On this day: Bobby Jones wins the Open Championship

American golfer Bobby Jones scored at total of 285 at St Andrews to win the Open Championship on this day in 1927. Picture: GettyAmerican golfer Bobby Jones scored at total of 285 at St Andrews to win the Open Championship on this day in 1927. Picture: Getty
American golfer Bobby Jones scored at total of 285 at St Andrews to win the Open Championship on this day in 1927. Picture: Getty
EVENTS, birthdays and anniversaries on July 15.

St Swithin’s Day.

AD862: When St Swithin, Saxon Bishop of Winchester, died, he asked to be buried outside where rain could fall on his grave. Some 108 years later on the same day, when devoted monks decided to move the body from the “vile and unworthy grave”, a sudden deluge drenched the funeral party and it rained for nearly seven weeks.

1099: Jerusalem was captured by the Crusaders.

1207: King John of England expelled Canterbury monks for supporting the Archbishop of Canterbury.

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1381: John Ball, a leader of the Peasants’ Revolt, was hung, drawn and quartered in the presence of Richard II.

1799: The Rosetta Stone was found in the Egyptian village of Rosetta by French Captain Pierre-François Bouchard.

1815: Napoleon surrendered to Captain Frederick Maitland of HMS Bellerophon following his earlier defeat at Waterloo.

1864: A troop train loaded with Confederate soldiers collided with a coal train near Shohola, Pennsylvania during the American Civil War, killing 65 and injuring 109 of 955 aboard.

1869: Margarine was patented in France by Hippolyte Mège-Mouriés of Paris.

1889: National Portrait Gallery for Scotland opened in Edinburgh by the Marquess of Lothian.

1912: National Insurance or social payment, devised by Lloyd George, began.

1916: William Boeing founded his aircraft company, Pacific Aero Products, in Seattle, Washington.

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1927: Bobby Jones scored 285 at St Andrews to win the Open Championship.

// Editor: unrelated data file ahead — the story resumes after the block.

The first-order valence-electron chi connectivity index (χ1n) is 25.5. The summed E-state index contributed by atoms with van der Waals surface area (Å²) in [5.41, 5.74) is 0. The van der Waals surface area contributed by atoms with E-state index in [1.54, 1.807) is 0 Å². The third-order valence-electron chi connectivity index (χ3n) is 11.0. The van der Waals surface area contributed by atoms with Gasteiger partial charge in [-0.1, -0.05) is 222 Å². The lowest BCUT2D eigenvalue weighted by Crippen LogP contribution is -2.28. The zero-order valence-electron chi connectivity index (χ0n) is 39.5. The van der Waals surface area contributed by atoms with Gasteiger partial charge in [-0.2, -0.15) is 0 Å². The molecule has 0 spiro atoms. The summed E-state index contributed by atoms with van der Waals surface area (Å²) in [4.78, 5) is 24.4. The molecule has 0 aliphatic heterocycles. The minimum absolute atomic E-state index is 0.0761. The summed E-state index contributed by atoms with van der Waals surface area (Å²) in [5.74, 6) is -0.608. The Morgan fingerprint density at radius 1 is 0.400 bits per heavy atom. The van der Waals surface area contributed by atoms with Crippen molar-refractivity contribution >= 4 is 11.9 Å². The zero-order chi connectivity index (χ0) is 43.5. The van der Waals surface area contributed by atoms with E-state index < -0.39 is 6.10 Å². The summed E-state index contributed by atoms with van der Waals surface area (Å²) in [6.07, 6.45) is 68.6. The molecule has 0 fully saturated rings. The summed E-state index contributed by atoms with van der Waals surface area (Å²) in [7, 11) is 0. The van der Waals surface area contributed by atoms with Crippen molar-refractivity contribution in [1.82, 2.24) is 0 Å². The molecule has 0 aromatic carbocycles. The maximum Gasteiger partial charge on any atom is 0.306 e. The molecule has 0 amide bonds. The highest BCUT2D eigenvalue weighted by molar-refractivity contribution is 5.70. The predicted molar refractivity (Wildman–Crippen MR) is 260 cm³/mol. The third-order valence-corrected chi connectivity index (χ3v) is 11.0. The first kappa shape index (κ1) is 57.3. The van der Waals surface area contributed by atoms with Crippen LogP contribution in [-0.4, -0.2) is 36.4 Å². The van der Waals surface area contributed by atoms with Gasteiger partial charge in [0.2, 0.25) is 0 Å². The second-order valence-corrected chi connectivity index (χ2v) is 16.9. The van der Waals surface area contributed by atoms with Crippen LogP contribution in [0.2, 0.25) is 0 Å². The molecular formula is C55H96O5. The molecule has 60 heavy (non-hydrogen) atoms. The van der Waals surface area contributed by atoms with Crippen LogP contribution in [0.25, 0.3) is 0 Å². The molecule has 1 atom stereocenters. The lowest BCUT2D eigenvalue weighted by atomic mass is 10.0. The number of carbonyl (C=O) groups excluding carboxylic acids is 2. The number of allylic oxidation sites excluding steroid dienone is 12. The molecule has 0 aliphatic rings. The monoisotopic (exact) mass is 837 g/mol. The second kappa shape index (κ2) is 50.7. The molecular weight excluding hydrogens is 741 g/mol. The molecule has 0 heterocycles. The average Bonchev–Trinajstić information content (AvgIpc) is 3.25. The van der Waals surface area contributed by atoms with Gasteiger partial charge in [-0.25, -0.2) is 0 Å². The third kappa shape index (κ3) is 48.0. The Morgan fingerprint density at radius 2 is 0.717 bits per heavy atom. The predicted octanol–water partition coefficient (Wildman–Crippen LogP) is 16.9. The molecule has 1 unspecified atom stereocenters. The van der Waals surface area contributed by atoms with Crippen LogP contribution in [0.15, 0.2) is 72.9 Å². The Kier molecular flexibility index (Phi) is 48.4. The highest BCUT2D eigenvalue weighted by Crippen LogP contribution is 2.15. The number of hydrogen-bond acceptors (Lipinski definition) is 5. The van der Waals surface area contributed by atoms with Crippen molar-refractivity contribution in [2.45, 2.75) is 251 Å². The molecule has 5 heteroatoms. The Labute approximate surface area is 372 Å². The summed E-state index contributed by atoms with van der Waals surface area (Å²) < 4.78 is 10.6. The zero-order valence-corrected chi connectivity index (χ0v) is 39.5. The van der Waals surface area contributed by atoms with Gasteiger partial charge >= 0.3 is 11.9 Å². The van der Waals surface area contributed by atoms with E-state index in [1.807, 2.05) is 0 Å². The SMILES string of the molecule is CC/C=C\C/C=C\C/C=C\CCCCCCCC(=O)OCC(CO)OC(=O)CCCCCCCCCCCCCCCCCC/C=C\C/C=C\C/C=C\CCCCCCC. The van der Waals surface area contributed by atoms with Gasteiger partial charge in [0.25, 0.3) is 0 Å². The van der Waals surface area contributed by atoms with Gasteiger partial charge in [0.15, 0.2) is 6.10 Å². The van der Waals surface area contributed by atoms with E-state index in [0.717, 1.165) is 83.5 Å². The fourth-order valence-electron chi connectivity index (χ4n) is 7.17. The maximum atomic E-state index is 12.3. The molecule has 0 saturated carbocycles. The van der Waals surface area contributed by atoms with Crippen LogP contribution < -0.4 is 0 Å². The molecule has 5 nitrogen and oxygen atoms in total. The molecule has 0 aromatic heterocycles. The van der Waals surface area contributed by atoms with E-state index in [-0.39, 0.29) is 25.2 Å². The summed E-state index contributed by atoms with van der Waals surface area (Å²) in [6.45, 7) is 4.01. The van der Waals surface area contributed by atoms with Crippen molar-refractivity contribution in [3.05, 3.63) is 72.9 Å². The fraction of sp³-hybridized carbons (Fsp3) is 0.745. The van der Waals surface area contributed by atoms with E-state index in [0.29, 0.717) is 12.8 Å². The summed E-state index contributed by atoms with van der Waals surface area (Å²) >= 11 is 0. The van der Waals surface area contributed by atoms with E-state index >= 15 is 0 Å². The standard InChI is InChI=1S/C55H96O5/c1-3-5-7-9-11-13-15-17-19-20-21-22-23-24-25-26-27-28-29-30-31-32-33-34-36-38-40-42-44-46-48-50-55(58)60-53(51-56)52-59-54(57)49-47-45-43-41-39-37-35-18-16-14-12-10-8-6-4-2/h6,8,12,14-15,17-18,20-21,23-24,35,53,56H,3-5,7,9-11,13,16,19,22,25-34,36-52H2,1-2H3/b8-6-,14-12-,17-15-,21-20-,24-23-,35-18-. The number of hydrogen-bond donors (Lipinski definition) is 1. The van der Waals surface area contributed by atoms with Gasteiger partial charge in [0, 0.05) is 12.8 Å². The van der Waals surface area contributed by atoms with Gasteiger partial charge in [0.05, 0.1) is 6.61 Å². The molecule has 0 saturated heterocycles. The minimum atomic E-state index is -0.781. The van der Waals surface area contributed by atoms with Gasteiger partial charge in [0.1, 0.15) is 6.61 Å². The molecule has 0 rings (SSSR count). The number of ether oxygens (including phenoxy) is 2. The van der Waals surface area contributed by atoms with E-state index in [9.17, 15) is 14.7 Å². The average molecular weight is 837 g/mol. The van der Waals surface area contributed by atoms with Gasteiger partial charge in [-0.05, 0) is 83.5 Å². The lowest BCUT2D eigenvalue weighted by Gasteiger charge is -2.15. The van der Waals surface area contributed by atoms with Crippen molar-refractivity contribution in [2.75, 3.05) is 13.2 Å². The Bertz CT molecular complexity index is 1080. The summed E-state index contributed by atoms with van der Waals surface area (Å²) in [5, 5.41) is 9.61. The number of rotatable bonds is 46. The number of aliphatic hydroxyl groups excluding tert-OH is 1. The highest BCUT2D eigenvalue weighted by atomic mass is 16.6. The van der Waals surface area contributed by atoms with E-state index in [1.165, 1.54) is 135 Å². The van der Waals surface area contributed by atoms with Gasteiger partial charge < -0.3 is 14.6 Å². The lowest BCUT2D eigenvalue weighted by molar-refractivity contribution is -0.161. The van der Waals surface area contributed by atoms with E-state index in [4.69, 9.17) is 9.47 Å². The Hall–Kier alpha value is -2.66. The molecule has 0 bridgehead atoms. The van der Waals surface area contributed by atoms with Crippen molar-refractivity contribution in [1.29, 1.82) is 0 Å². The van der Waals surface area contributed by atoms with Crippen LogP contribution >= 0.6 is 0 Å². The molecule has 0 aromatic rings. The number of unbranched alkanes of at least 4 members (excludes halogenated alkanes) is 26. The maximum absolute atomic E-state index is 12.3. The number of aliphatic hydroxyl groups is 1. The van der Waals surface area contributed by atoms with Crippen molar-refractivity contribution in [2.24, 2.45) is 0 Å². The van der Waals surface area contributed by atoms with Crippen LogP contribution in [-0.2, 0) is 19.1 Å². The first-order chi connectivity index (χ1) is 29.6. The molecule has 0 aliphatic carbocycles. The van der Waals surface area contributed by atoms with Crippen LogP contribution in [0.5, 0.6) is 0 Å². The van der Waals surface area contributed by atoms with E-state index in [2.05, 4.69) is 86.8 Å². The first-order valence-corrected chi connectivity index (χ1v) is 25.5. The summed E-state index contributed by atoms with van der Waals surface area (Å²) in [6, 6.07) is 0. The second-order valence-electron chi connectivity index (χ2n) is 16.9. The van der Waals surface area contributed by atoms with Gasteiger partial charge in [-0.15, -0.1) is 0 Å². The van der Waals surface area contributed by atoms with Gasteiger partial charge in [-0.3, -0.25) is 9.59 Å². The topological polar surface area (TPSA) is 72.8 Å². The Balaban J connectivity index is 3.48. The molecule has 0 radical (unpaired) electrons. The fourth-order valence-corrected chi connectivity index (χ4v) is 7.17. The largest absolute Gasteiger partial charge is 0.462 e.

1933: Wiley Post took off from New York for first solo round-the-world-flight - the journey of more than 15,000 miles took seven days, 18 hours, 49 minutes.

1937: The concentration camp at Buchenwald was opened.

1939: Clara Adams became the first woman to complete a round-the-world flight.

1958: South Africa resumed full membership in United Nations.

1963: Paul McCartney was fined £17 for speeding.

1965: US Mariner-4 sent back the first close-up pictures of Mars.

1978: Jack Nicklaus scored 281 at St Andrews to win the Open Championship.

1983: Linda Ronstadt made her Broadway debut as Mabel in The Pirates of Penzance.

1989: Police searched for £1 million cash that disappeared from Heathrow Airport.

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1994: Hundreds of thousands of Hutu fled to Zaire – now the Democratic Republic of the Congo – to escape genocide in Rwanda.

2002: Anti-Terrorism Court of Pakistan handed down the death sentence to British-born Ahmed Omar Saeed Sheikh and life terms to three others suspected of murdering Wall Street Journal reporter Daniel Pearl.

2007: In the largest compensation deal of its kind, the Roman Catholic Church in Los Angeles said it would pay a total of $660 million to the 500 alleged victims of sexual abuse by 221 priests and other church staff dating back to the 1940s.

2009: Harry Potter and the Half Blood Prince, the sixth film in the Harry Potter series, was released.

2014: Israel announced it had voted to accept a ceasefire proposal by Egypt. Hamas rejected it, saying they had not been consulted.


Celia Imrie, actress, 63; Carmen Callil, founder of Virago Press, 77; Derek Griffiths, actor, 69; Trevor Horn CBE, songwriter, 66; Irène Jacob, French film actress, 49; Ann Jellicoe, playwright and theatre director, 88; David Miliband, former Labour minister, 50; Brigitte Nielsen, actress, 52; Linda Ronstadt, rock singer, 69; Arianna Huffington, founder of news website The Huffington Post, 65; Forest Whitaker, actor, 54; Diane Kruger, actress, 39; Jill Halfpenny, actress, 40; Peter Odemwingie, footballer, 34; Clive Cussler, novelist and marine archaeologist, 84; Sheikh Mohammed bin Rashid Al Maktoum, president of United Arab Emirates and racehorse owner, 66.


Births: 1573 Inigo Jones, architect; 1606 Rembrandt Harmenszoon van Rijn, artist; 1858 Emmeline Pankhurst, suffragette; 1865 Lord Northcliffe, newspaper proprietor and pioneer of mass circulation journalism; 1911 Baron Shackleton, geographer and politician; 1914 Gavin Maxwell, author of Ring of Bright Water; 1919 Iris Murdoch, author; 1929 Larry Lamb, newspaper editor.

Deaths: 1767 Michael Bruce, Scottish poet; 1883 Charles Sherwood Stratton, known as General Tom Thumb, 40in tall; 1976 Paul Gallico, novelist (The Snow Goose and The Poseidon Adventure); 1989 Laurie Cunningham, footballer; 1990 Margaret Lockwood, actress; 1997 Gianni Versace, fashion designer (murdered); 1999 Earl of Dalhousie, governor-general of Rhodesia and Nyasaland; 2011 Googie Withers, actress; 2012 Celeste Holm, actress.